how to calculate reverse modulus

now I have one formula:

``````int a = 53, x = 53, length = 62, result;
result = (a + x) % length;
``````

but how to calculate reverse modulus to get the smallest "x" if I known result already

``````(53 + x) % 62 = 44
//how to get x
``````

i mean what's the formula or logic to get x

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lots of values of `x` will satisfy that equation. It would be fair to say the possibilities are infinite but, not within the bounds of `55` and `int.MaxValue`. –  Jodrell Aug 31 '12 at 15:41
@Jodrell It was stated that he's looking for the smallest x. That limits it. –  Corey Ogburn Aug 31 '12 at 15:43
@CoreyOgburn oops, good point. –  Jodrell Aug 31 '12 at 15:48
I guess the lowest is actually `-9` –  Jodrell Aug 31 '12 at 16:01
I suppose the smallest positive "x" ... –  digEmAll Aug 31 '12 at 16:06
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``````private int ReverseModulus(int div, int a, int remainder)
{
if(remainder >= div)
throw new ArgumentException("Remainder cannot be greater than or equal to divisor");
if(a < remainder)
return remainder - a;
return div + remainder - a;
}
``````

e.g. :

``````// (53 + x) % 62 = 44
var res = ReverseModulus(62,53,44); // res = 53

// (2 + x) % 8 = 3
var res = ReverseModulus(8,2,3); // res = 1
``````
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thank bro, this works perfectly –  Ivan Li Aug 31 '12 at 16:05
@Ivan Li: his `div + remainder - a` is my `B + C - A`. If mine doesn't work with other numbers, neither would this. –  Corey Ogburn Aug 31 '12 at 16:07
@CoreyOgburn: I guess OP means when `a < remainder` ... –  digEmAll Aug 31 '12 at 16:09
In that case, no answers work. I'm not trying to discredit your answer @digEmAll, I just feel a little shafted for having the same basic equation as you (12 mins before you), just without the obvious validation. –  Corey Ogburn Aug 31 '12 at 16:12
However, is it correct to consider the smallest positive x ? Otherwise the smallest in your example should be -9, not 53 ... –  digEmAll Aug 31 '12 at 16:12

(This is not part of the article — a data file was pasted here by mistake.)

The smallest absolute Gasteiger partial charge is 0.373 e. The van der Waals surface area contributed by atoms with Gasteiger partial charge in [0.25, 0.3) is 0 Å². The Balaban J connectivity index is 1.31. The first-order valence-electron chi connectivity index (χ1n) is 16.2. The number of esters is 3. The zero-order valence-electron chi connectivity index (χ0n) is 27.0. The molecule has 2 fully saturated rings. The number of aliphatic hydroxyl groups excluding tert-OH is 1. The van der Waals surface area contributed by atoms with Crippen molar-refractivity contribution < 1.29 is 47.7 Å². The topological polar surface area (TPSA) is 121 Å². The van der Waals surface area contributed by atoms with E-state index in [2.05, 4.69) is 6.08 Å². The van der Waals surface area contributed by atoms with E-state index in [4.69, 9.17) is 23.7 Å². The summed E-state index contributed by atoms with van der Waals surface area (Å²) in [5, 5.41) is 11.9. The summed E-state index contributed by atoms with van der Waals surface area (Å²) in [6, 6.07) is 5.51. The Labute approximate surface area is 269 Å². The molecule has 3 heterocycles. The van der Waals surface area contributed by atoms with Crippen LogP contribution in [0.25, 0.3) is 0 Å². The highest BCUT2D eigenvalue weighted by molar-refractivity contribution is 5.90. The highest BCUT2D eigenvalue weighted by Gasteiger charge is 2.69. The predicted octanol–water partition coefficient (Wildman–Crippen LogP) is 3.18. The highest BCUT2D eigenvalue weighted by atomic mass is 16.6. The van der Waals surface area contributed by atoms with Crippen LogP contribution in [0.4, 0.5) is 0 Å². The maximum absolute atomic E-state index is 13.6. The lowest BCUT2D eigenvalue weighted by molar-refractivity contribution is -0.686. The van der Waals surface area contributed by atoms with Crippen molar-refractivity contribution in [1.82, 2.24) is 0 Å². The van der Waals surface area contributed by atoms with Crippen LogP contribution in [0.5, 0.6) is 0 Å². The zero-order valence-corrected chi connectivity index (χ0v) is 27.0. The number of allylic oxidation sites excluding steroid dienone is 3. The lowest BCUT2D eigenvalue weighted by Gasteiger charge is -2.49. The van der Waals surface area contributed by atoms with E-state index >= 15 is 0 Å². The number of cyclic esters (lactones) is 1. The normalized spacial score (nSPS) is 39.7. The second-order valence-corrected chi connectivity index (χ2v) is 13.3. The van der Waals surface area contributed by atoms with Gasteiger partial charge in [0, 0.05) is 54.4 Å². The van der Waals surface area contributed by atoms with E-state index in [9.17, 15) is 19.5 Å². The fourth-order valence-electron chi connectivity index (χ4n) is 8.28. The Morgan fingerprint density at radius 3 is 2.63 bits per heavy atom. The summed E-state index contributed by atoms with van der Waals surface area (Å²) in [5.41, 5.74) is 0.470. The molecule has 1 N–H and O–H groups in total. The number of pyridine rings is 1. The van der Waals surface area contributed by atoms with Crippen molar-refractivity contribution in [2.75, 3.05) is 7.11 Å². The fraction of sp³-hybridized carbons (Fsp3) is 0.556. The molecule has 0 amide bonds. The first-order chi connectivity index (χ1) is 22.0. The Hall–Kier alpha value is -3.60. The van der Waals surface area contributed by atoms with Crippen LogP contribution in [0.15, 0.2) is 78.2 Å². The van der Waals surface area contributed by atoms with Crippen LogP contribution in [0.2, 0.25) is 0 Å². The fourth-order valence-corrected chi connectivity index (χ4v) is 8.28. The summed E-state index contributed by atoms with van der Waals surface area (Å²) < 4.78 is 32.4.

It may not be the X that was originally used in the modulus, but if you have

`(A + x) % B = C`

You can do

`(B + C - A) % B = x`

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unfortunately this doesn't work with other numbers –  Ivan Li Aug 31 '12 at 15:58
Do you have an example of numbers where it won't work? –  Corey Ogburn Aug 31 '12 at 16:05
Nevermind, @digEmAll's answer points out where mine fails. Editted to account for that. –  Corey Ogburn Aug 31 '12 at 16:19
this of course is the first and good answer, but @digEmAll's straightforwardly solves my problem with if statement handling. but anyway, thanks, you guys help me a lot. –  Ivan Li Aug 31 '12 at 16:30

`x = (44 - 53) % 62` should work?

``````x = (44 - a) % length;
``````
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``````IEnumerable<int> ReverseModulo(
int numeratorPart, int divisor, int modulus)
{
for(int i = (divisor + modulus) - numeratorPart;
i += divisor;
i <= int.MaxValue)
{
yield return i;
}
}
``````

I'm now aware this answer is flawed because it does not gice the smallest but a `.First()` would fix that.

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Who needs a computer? If 53 + x is congruent to 44, modulo 62, then we know that for integer k,

``````53 + x + 62*k = 44
``````

Solving for x, we see that

``````x = 44 - 53 - 62*k = -9 - 62*k
``````

Clearly the smallest solutions are -9 (when k=0) and 53 (when k=1).

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